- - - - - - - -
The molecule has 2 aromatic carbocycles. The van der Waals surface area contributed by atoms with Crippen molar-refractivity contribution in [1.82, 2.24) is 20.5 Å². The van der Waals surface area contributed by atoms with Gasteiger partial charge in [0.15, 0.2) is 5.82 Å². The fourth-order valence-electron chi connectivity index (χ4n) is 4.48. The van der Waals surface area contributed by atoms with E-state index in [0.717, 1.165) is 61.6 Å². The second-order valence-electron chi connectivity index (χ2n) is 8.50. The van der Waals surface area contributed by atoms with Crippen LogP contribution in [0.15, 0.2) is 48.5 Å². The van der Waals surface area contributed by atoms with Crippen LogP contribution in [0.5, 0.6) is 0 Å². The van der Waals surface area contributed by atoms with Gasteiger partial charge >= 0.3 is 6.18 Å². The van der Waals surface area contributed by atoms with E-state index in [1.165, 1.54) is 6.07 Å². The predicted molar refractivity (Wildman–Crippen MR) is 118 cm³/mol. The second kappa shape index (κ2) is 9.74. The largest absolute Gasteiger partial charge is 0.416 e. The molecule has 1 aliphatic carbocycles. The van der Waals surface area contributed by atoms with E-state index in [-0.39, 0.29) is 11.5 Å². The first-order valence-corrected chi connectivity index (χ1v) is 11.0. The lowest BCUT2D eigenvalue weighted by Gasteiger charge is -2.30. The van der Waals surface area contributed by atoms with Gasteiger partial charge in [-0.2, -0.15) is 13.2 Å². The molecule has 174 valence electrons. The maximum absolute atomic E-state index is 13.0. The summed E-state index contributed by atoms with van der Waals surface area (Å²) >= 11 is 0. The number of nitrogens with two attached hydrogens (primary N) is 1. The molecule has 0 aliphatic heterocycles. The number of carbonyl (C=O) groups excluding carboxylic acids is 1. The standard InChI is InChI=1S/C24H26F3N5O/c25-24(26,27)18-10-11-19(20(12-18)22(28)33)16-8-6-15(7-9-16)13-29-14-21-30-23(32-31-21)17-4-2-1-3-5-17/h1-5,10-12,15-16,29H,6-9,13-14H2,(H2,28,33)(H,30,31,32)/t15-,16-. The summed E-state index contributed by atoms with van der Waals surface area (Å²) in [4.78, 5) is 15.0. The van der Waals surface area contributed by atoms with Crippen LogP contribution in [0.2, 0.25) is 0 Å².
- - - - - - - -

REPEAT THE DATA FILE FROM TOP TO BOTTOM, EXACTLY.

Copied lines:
The molecule has 2 aromatic carbocycles. The van der Waals surface area contributed by atoms with Crippen molar-refractivity contribution in [1.82, 2.24) is 20.5 Å². The van der Waals surface area contributed by atoms with Gasteiger partial charge in [0.15, 0.2) is 5.82 Å². The fourth-order valence-electron chi connectivity index (χ4n) is 4.48. The van der Waals surface area contributed by atoms with E-state index in [0.717, 1.165) is 61.6 Å². The second-order valence-electron chi connectivity index (χ2n) is 8.50. The van der Waals surface area contributed by atoms with Crippen LogP contribution in [0.15, 0.2) is 48.5 Å². The van der Waals surface area contributed by atoms with Crippen LogP contribution in [0.5, 0.6) is 0 Å². The van der Waals surface area contributed by atoms with Gasteiger partial charge >= 0.3 is 6.18 Å². The van der Waals surface area contributed by atoms with E-state index in [1.165, 1.54) is 6.07 Å². The predicted molar refractivity (Wildman–Crippen MR) is 118 cm³/mol. The second kappa shape index (κ2) is 9.74. The largest absolute Gasteiger partial charge is 0.416 e. The molecule has 1 aliphatic carbocycles. The van der Waals surface area contributed by atoms with E-state index in [-0.39, 0.29) is 11.5 Å². The first-order valence-corrected chi connectivity index (χ1v) is 11.0. The lowest BCUT2D eigenvalue weighted by Gasteiger charge is -2.30. The van der Waals surface area contributed by atoms with Gasteiger partial charge in [-0.2, -0.15) is 13.2 Å². The molecule has 174 valence electrons. The maximum absolute atomic E-state index is 13.0. The summed E-state index contributed by atoms with van der Waals surface area (Å²) >= 11 is 0. The number of nitrogens with two attached hydrogens (primary N) is 1. The molecule has 0 aliphatic heterocycles. The number of carbonyl (C=O) groups excluding carboxylic acids is 1. The standard InChI is InChI=1S/C24H26F3N5O/c25-24(26,27)18-10-11-19(20(12-18)22(28)33)16-8-6-15(7-9-16)13-29-14-21-30-23(32-31-21)17-4-2-1-3-5-17/h1-5,10-12,15-16,29H,6-9,13-14H2,(H2,28,33)(H,30,31,32)/t15-,16-. The summed E-state index contributed by atoms with van der Waals surface area (Å²) in [4.78, 5) is 15.0. The van der Waals surface area contributed by atoms with Crippen LogP contribution in [0.2, 0.25) is 0 Å².